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By MATTHEW HAY
HHBR Washington Correspondent
Not long ago, home health agencies (HHA) faced grueling audits by state surveyors under the Health Care Financing Administration’s (HCFA; Baltimore) Operation Restore Trust. According to veteran healthcare attorney Frank Case of Schmeltzer, Aptaker & Shepherd (Washington), these surveys often turned on highly technical interpretations of the home health conditions of participation (CoPs) and varied dramatically from state to state.
Today, that compliance landscape is being transformed by the new requirements surrounding HCFA’s Outcome and Assessment Information Set (OASIS). Case’s colleague, Denise Bond, warned that while HCFA has instructed state surveyors to take a graduated enforcement approach to OASIS compliance, nobody yet knows what that means.
"I think that means that they are not going to drop bricks on our head like they did in Operation Restore Trust surveys," she said. "But they have not really spelled that out." Bond said the good news is that unlike Operation Restore Trust, HHAs have a regulation that offers a blueprint surveyors will use to measure compliance.
Last November, HCFA published directions to state surveyors in the State Operations Manual explaining what to look for when surveying HHAs to make sure they are complying with the OASIS requirements that have been incorporated into home health CoPs. Bond said the main focus for OASIS centers around data collection and reporting requirements.
The following is a rundown of key areas to which Bond said HHAs should pay close attention:
For comprehensive assessments, HCFA instructed surveyors to take a sample of patients and determine who conducted the initial assessment that should have been completed on or after July 19, 1999. According to Bond, surveyors will want to make sure that the homebound status of the patient was confirmed along with the dates of the referral and initial assessment.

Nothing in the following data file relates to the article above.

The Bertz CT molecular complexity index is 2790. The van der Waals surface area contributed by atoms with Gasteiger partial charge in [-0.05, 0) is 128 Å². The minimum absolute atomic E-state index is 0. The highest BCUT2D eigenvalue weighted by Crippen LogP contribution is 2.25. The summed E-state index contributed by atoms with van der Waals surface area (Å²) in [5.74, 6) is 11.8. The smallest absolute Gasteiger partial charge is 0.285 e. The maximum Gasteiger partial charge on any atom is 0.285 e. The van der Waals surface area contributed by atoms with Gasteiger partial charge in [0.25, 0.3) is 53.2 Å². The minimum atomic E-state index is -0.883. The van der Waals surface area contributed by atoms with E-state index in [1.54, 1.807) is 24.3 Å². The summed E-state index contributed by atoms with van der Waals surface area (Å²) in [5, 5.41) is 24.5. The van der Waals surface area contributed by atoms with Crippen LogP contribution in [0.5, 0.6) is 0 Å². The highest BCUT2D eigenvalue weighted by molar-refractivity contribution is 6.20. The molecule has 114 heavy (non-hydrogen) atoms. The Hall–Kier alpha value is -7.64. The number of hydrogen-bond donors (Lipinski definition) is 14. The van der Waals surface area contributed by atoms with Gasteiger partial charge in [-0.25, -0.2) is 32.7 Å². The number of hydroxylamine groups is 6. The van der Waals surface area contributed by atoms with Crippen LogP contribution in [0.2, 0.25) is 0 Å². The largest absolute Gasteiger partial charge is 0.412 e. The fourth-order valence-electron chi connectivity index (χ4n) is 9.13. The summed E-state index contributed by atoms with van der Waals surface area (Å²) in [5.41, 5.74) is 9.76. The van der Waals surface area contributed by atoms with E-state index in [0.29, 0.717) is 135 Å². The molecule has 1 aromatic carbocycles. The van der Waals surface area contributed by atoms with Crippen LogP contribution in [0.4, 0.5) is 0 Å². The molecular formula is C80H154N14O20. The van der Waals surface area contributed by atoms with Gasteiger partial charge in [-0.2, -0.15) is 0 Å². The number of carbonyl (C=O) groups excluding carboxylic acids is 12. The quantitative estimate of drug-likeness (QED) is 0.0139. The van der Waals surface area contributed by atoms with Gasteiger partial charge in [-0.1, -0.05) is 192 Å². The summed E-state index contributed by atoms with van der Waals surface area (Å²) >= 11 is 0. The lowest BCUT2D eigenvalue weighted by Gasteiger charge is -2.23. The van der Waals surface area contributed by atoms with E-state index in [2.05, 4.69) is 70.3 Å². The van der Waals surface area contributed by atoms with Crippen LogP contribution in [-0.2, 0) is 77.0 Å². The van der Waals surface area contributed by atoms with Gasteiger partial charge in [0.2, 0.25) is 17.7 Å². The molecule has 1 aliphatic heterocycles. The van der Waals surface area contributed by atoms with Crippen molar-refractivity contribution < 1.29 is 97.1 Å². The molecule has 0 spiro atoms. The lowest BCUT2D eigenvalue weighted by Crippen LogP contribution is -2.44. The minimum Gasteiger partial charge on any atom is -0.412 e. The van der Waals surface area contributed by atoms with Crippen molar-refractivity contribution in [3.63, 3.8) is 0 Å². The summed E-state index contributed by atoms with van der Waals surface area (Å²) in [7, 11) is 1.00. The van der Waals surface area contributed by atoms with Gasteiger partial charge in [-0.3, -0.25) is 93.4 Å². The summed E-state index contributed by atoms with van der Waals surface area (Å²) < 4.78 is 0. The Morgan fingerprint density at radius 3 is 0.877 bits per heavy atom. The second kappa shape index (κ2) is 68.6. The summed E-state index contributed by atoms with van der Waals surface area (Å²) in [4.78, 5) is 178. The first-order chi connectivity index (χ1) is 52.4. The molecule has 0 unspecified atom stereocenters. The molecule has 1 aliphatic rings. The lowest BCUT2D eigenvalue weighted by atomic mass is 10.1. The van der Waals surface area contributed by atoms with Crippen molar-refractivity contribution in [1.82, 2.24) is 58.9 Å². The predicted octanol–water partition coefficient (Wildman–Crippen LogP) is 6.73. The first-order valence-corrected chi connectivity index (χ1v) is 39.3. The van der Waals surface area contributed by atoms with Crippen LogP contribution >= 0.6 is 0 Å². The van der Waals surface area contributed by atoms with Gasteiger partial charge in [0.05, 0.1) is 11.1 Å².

Bond said HCFA also wants surveyors to ensure the timely completion of comprehensive assessments. Before they even go on site, she said, surveyors will determine if assessments are being completed within five days of start of care. "Very often, what we see with this new type of survey is that they look for very simple things that have a time deadline or a documentation requirement," she said. "That is easy to look for and easy to document if it is missing."
In addition, Bond said, HHAs should pay close attention to the type of clinician that completes the start-of-care assessment. She added that surveyors will check on-site visit records to determine who signed the record. "You want to make sure that when that person signs the assessment, they include their title," she said. "The surveyor is not going to be able to tell that Jane Doe is an RN."
According to Bond, HHAs must also ensure that there is adequate data included in the comprehensive assessment. For example, she noted that surveyors have been instructed to assess the agency’s policy on readmitting patients after transfer, such as whether they are put on hold or discharged and how the next assessment date is determined.
Bond also warned that agencies should review patient records to make sure they are collecting appropriate data every second calendar month, within 48 hours of return to service, and at discharge. She said this is another area of which it is easy for surveyors to gauge compliance because it has set time frames.
According to Bond, before surveyors visit an agency, HCFA wants them to review state data reports and make sure that the agency’s encoding is completed within seven days after completing the OASIS data set. Once they are on site, she said, surveyors will choose an assessment completed in the last seven days and perform a home visit to make sure the patient’s overall condition matches the clinical information in the patient’s records. "Here, they want to see if your OASIS data matches your clinical records and, if not, whether the patient’s condition changed in the last seven days," she said.
"I am a little concerned about that because I don’t know how many times they are going to decide that was because there was a change in the last seven days or just assume the assessment was done incorrectly," Bond added.
Bond said surveyors also will try to make sure the other clinical information on the patient’s record does not contradict the OASIS data. "If you have an obvious contradiction, they will conclude your OASIS data is incorrect," she warned.
Surveyors also will be checking to make sure that agencies give existing patients privacy notification regarding OASIS data collection in addition to existing privacy notification requirements, as well as when that information was given to them.